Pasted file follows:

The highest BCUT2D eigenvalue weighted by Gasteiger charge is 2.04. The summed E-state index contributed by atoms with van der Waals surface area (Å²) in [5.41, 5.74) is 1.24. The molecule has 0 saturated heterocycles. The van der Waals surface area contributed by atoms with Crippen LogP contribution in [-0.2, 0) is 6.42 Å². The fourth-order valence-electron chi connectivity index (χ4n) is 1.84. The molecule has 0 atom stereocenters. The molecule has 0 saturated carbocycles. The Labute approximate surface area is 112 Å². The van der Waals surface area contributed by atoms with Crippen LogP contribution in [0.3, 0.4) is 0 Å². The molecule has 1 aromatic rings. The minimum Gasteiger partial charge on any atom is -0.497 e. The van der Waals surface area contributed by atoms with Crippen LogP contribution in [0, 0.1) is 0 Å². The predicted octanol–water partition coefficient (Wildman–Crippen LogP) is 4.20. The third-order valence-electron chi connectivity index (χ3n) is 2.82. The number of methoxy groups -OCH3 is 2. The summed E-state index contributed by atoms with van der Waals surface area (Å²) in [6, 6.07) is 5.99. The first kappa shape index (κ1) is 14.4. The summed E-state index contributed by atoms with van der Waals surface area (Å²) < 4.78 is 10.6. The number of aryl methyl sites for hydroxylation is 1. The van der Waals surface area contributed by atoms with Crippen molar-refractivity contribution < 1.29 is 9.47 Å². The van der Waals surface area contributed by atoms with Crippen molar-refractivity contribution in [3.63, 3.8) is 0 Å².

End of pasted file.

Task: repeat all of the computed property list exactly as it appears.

The highest BCUT2D eigenvalue weighted by Gasteiger charge is 2.04. The summed E-state index contributed by atoms with van der Waals surface area (Å²) in [5.41, 5.74) is 1.24. The molecule has 0 saturated heterocycles. The van der Waals surface area contributed by atoms with Crippen LogP contribution in [-0.2, 0) is 6.42 Å². The fourth-order valence-electron chi connectivity index (χ4n) is 1.84. The molecule has 0 atom stereocenters. The molecule has 0 saturated carbocycles. The Labute approximate surface area is 112 Å². The van der Waals surface area contributed by atoms with Crippen LogP contribution in [0.3, 0.4) is 0 Å². The molecule has 1 aromatic rings. The minimum Gasteiger partial charge on any atom is -0.497 e. The van der Waals surface area contributed by atoms with Crippen LogP contribution in [0, 0.1) is 0 Å². The predicted octanol–water partition coefficient (Wildman–Crippen LogP) is 4.20. The third-order valence-electron chi connectivity index (χ3n) is 2.82. The number of methoxy groups -OCH3 is 2. The summed E-state index contributed by atoms with van der Waals surface area (Å²) in [6, 6.07) is 5.99. The first kappa shape index (κ1) is 14.4. The summed E-state index contributed by atoms with van der Waals surface area (Å²) < 4.78 is 10.6. The number of aryl methyl sites for hydroxylation is 1. The van der Waals surface area contributed by atoms with Crippen molar-refractivity contribution < 1.29 is 9.47 Å². The van der Waals surface area contributed by atoms with Crippen molar-refractivity contribution in [3.63, 3.8) is 0 Å².